Nina Paley’s animated feature Sita Sings the Blues is the subject of a write-up in this Sunday’s NY Times. It’s a delight to see such a deserving piece of indie animation receive copious amounts of attention from the mainstream media. Of particular interest are the latest developments in how Nina is tackling the film’s music copyright issues and finding a way to make her film available for public consumption:
Because of an exception in the copyright act, public television stations can broadcast music without having to clear individual licenses, and “Sita” will be shown on the New York PBS station WNET on March 7, after which it will be available on the station’s Web site. “My thing,” Ms. Paley said in November, sounding glum, “is that I just want people to see it.”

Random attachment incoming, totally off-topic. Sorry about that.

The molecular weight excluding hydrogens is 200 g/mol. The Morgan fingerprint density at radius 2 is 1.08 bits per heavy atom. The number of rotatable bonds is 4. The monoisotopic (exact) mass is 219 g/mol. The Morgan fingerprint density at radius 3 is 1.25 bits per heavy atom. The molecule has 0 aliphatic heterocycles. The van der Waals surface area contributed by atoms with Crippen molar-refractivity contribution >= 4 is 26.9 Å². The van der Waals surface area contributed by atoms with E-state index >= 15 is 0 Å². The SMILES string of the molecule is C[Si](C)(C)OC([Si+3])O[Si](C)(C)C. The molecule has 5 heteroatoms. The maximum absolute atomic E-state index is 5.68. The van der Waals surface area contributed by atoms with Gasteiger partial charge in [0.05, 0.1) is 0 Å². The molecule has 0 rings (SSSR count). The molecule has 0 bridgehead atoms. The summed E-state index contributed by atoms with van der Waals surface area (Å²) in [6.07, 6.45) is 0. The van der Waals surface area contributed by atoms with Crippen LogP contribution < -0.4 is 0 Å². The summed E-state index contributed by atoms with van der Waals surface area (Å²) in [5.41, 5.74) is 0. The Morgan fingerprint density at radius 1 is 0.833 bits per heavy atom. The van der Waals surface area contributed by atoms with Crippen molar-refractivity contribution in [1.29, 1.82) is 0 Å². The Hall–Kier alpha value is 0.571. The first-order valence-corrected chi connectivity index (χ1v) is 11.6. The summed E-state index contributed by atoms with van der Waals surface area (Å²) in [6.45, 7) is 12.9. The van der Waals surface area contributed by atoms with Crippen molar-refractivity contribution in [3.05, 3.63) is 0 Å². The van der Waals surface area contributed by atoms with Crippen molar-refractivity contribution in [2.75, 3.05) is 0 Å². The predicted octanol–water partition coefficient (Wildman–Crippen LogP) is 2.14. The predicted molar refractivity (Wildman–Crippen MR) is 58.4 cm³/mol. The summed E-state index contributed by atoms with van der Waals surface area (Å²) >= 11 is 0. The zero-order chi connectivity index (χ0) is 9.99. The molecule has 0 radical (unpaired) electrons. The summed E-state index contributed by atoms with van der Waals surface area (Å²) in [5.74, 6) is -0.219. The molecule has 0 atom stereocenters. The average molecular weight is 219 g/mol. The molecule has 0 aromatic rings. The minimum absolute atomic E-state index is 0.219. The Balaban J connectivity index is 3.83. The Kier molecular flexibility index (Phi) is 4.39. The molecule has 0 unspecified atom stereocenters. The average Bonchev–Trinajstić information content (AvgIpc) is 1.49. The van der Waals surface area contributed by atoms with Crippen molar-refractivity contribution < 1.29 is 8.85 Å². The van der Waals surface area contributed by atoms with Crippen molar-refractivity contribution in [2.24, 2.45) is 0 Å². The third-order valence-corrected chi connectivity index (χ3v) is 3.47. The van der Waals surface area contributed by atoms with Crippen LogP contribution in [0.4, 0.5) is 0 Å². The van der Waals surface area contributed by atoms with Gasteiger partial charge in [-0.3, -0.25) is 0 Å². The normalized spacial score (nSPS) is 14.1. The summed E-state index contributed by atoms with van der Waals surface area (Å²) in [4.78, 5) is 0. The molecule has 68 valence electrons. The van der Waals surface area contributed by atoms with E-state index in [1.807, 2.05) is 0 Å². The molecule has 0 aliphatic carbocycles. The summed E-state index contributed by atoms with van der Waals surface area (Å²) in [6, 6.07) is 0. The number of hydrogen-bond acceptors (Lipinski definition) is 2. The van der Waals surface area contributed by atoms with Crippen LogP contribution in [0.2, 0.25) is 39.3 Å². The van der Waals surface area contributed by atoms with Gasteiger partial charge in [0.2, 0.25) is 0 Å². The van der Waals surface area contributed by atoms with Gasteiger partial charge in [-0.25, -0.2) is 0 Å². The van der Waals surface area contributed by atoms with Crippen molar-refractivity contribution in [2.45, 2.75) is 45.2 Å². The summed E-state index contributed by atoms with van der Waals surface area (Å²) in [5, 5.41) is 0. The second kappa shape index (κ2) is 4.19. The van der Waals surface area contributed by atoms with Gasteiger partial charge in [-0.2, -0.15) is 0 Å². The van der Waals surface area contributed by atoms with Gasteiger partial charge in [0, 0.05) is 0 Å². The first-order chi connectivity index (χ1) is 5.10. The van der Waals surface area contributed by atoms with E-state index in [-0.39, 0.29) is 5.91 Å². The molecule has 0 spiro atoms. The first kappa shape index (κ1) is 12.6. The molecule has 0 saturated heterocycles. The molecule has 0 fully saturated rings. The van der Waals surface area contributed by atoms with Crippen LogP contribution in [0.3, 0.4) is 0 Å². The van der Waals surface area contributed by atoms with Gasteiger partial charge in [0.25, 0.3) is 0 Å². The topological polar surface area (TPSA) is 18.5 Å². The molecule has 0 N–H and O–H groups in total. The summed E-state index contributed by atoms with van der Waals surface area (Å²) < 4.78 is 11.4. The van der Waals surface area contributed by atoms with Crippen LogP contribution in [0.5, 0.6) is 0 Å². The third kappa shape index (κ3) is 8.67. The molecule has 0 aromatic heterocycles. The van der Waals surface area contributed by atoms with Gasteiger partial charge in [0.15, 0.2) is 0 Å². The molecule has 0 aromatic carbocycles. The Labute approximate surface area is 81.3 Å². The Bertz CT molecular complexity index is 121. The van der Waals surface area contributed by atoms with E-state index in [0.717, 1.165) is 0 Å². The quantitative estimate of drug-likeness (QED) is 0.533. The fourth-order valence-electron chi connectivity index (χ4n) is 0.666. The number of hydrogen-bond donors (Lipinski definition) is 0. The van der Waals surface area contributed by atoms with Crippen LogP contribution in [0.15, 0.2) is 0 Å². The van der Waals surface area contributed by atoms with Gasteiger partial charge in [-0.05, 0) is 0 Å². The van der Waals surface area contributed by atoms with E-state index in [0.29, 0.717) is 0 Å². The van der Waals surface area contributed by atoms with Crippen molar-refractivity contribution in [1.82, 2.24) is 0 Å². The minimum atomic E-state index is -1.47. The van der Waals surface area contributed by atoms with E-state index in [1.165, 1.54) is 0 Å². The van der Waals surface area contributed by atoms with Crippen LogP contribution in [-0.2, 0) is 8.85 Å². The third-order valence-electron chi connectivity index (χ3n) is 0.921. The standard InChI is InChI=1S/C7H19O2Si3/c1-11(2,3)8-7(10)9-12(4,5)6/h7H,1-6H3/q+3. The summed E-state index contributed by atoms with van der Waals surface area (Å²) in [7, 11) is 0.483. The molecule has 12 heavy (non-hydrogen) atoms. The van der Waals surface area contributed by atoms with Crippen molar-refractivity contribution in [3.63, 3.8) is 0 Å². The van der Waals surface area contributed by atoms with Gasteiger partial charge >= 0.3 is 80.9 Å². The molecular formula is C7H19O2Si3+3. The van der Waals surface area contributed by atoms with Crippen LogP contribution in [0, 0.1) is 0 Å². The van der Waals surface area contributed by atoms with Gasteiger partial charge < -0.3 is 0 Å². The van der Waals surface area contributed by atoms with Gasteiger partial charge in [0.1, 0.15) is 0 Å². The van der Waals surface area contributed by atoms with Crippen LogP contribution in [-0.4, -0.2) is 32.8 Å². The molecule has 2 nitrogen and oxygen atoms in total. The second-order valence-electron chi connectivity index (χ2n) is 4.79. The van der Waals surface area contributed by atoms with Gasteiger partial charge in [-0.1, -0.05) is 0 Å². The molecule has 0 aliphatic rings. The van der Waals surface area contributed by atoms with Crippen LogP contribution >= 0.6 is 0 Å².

Recently, though, the licensing fee was negotiated down to approximately $50,000, and “Sita” is close to being sprung from what Ms. Paley calls “copyright jail.” Still, she hopes to release it in a manner as alternative as her film. Using the free software movement – dedicated to spreading information without copyright restrictions – as her model, she has decided to offer “Sita” at no charge online and let the public become her distributor.